Pakistan Adoption Network UK Where families come together

Nursing and Adoption

Breast feeding and Adoption 

We had no idea that non-childbearing women could breast feed until we started the adoption process. The idea sounded wonderful, I could experience as much of motherhood as any birth mum and my daughter could experience the nursing of a mother as if she had been born to her. We felt that this would create an even greater bond for all of us, mum dad and baby.

I want to share my experiences and feelings about breast feeding our adopted daughter and hope that this will give women looking to adopt the encouragement and motivation to perform this most wonderful act of bonding. Of course it’s not for every women nor for every child adopted and that’s ok. There shouldn’t be any guilt attached if you cannot, for biological reasons, nurse. But where you can or it is a possibility, I would certainly encourage families to explore this as an option.

I used Debra Steward Peterson’s book “Breast feeding the adopted baby” as a navigational tool, and her enthusiasm for breast feeding came through only to boost my own. I’m sure there are other books on the market, but this one is a good place to start. 

Early on in the adoption process one is so concerned with the paper work, and the issue of what you are going to feed your baby doesn’t even come up. But as we trundled through and came closer to our goal we explored breast feeding more and more. I spoke to an adoptive mom who had breast fed her new born adopted son with much success. This made it a realistic option for me. At least I would give it a go. If it worked great, I would get the experience that I had wished for and if it didn’t work, I could say I tried and no harm would be done. My husband too, was greatly supportive and as enthusiastic. He felt there were immeasurable benefits and nothing to lose. 

What’s involved?

For me it was simply taking 20mg domperidone 4 times a day (this regimen I had learned researching the net and credible websites as well as the advice from my friend, the mom who had breast fed). Eventually I tapered the dose (around 3 months) and by 4.5 months I had stopped taking it all together (This is what I did, but it doesn’t count as medical advice and if you are considering doing this doing your own research is recommended). There are few if any side effects that I could find. I experienced some headaches at the higher doses. The day our daughter was placed with us I started taking the medication, just 2 tiny tablets, easy to swallow and easy to obtain (certainly abroad there are few restrictions at chemists). Just before every feed I would sit somewhere private where I wouldn’t be disturbed and latch her on for 5-10 mins each side (before giving her the formula feed). She took to suckling very easily. I suspect this was due to several reasons. She was just a couple of days old, the breast structure hadn’t been altered by pregnancy, that is the breasts were not enlarged or engorged and well I hadn’t been through a labour leaving me tired and exhausted, so I could spend time and effort getting baby to suckle. With 4-5 feeds in the day this created a great deal of milk stimulation and by 2 weeks I had the first drops of breast milk. Remember, I had no midwife no mom or no breast feeding expert to help me, and had little experience with other mum’s breast feeding, and I managed it! Over time the milk supply increased and I think if I had in addition, expressed, enough milk may have come to replace the formula. The idea of expressing on top of everything else was too much for me so I continued to give top ups.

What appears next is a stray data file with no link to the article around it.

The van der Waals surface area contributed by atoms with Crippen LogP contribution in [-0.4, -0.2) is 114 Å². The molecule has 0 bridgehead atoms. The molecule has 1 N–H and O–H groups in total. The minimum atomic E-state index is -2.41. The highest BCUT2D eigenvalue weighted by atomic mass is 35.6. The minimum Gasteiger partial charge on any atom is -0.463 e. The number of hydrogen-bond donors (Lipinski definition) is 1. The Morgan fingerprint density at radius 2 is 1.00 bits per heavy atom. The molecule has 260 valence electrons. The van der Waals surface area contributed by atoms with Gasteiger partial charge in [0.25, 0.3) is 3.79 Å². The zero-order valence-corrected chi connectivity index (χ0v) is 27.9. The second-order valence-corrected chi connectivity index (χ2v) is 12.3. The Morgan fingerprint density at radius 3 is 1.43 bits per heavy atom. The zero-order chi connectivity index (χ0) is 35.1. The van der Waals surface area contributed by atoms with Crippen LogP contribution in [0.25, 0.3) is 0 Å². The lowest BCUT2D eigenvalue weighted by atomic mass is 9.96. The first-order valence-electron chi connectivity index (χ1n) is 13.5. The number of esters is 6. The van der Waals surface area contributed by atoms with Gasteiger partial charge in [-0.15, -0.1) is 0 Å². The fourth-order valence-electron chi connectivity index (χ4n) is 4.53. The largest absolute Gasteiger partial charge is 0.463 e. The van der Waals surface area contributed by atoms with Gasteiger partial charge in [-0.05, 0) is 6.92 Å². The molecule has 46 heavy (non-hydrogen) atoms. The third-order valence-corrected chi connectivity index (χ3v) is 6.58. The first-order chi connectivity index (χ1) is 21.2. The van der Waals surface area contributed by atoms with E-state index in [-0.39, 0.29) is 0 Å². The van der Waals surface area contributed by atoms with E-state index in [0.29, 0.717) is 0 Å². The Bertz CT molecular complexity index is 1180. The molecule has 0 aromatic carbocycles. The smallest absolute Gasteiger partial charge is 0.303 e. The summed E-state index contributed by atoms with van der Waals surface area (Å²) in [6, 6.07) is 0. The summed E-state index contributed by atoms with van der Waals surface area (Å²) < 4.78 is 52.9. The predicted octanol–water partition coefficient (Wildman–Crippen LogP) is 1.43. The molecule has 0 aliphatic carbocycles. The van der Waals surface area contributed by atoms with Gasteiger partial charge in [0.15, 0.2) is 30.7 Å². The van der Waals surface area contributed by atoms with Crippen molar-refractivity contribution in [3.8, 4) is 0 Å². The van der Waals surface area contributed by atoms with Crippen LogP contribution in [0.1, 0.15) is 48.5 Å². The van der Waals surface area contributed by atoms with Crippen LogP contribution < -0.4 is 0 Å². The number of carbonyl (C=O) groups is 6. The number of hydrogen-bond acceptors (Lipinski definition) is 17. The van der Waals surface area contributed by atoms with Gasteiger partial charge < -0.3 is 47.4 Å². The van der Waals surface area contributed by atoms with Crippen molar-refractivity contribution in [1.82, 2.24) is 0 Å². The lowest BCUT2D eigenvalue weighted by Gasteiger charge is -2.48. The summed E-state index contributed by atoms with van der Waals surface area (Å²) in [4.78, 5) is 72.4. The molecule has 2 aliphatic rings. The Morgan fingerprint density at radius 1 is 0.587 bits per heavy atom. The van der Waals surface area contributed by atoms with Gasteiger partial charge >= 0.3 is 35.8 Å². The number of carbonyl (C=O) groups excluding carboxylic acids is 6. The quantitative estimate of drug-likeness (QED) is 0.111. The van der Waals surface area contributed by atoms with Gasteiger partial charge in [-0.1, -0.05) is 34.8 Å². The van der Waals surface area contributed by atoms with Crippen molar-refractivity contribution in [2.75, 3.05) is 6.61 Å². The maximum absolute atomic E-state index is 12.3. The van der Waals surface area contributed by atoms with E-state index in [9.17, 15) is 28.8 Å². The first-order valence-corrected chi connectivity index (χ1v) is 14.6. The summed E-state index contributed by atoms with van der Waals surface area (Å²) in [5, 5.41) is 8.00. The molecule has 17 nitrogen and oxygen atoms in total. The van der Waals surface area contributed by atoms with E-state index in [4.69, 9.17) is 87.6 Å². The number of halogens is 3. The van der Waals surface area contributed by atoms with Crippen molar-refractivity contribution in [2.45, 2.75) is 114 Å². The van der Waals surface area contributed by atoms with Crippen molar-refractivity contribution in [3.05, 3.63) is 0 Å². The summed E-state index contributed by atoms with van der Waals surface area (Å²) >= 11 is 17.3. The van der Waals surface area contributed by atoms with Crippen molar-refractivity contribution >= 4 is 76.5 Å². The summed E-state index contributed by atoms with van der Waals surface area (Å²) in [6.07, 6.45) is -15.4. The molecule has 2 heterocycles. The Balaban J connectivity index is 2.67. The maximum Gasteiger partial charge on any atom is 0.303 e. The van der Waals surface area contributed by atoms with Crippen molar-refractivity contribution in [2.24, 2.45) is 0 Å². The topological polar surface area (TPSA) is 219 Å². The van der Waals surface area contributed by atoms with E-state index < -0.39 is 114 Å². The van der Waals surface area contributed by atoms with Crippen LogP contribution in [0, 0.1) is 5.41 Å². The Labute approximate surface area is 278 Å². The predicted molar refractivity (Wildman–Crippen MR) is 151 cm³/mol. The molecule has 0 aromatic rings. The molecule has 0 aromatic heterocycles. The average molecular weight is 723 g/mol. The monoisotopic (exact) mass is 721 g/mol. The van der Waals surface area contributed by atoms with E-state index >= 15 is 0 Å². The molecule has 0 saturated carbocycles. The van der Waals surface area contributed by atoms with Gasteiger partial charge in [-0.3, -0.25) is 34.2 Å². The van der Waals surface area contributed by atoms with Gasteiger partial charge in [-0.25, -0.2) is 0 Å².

It was such a satisfying feeling that my patience and perseverance had paid off and I could enjoy the unique time my daughter and I spent together. This only increased the love I had for her which I think helped with milk production too! We had no attachment issues. Overall I think I benefited greatly with a softening of my own self. It was natural for her too. She experienced more skin to skin contact and a closeness to my face.